Banas v. Matthews Intern. Corp.

Decision Date20 December 1985
Docket NumberNo. 01205,01205
Citation502 A.2d 637,348 Pa.Super. 464
Parties, 121 L.R.R.M. (BNA) 2515, 107 Lab.Cas. P 55,767 Robert W. BANAS v. MATTHEWS INTERNATIONAL CORPORATION, Appellant. Pitts. 1982.
CourtPennsylvania Superior Court

Eric P. Reif, Pittsburgh, for appellant.

Robert C. Gallo, Pittsburgh, for appellee.


SPAETH, President Judge:

This is an action for defamation and breach of contract. The action arises out of appellee's dismissal as an employee of appellant. Appellant is engaged in the business of making, among other things, bronze grave markers. When appellee was dismissed, in July 1979, he was a tooler. In late June 1979, the Resurrection Cemetery, one of appellant's customers, notified appellant that contrary to the settled practice between the cemetery and appellant, a grave marker made at appellant's plant had been placed on a grave in the cemetery without having first been purchased through the cemetery. Appellant engaged a private investigator to determine who had removed the marker from its plant. The investigator's report disclosed that appellee had, and that the marker had been placed on his nephew's grave. On July 31, 1979, following a meeting with several of appellant's officers during which appellee admitted having made and removed the marker, appellee was dismissed. Appellee's action for defamation is based on certain remarks concerning his dismissal made by two of appellant's officers. His action for breach of contract alleges breach of a section of appellant's employee handbook that provided that employees could do personal jobs with their supervisor's permission. A jury awarded appellee $15,000 for defamation, $25,000 punitive damages for defamation, and $10,000 for breach of contract. We affirm the award of $15,000 for defamation but otherwise reverse and enter judgment in favor of appellant. Appellee did not prove the sort of conduct on the part of appellant's officers that would entitle him to punitive damages for defamation. Neither did he prove the existence of an employment contract that could provide the basis of an action for breach of contract. The trial court should therefore have granted appellant's motion for judgment notwithstanding the jury's verdicts for punitive damages and damages for breach of contract.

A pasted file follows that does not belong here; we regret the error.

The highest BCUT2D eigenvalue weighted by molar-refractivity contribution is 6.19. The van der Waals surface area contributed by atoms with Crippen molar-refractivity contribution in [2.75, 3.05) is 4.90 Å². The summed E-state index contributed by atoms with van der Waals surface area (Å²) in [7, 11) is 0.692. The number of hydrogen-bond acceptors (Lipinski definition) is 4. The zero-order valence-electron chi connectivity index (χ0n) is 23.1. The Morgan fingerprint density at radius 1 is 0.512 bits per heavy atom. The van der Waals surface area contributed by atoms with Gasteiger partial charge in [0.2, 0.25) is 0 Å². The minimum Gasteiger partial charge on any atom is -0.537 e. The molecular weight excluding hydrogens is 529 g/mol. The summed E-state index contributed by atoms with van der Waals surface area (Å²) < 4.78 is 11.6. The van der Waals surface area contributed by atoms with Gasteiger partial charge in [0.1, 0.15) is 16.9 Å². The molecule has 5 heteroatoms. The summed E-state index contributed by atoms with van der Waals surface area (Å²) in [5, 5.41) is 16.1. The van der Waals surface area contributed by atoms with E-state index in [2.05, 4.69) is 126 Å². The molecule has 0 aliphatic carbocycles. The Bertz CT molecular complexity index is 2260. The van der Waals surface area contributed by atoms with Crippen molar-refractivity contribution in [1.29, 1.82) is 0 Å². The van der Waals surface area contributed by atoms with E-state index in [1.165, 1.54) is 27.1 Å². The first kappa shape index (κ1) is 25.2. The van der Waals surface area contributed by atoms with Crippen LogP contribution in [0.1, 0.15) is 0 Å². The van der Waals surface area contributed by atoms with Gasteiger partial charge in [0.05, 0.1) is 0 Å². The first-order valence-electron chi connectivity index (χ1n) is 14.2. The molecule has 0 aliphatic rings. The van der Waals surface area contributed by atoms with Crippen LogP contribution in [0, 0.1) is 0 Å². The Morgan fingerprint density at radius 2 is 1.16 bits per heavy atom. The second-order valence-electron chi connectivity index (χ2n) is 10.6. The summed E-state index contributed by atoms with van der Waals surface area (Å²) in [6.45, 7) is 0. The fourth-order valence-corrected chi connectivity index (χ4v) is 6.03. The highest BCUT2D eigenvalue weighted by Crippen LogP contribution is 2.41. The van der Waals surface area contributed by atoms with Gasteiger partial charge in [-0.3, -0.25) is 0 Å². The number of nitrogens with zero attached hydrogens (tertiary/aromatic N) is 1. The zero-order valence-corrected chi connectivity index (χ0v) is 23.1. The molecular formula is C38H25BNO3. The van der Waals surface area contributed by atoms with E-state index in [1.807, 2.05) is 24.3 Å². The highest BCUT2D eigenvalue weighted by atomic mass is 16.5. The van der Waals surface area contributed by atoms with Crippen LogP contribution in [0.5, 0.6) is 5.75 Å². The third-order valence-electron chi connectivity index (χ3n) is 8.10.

I The Defamation Claim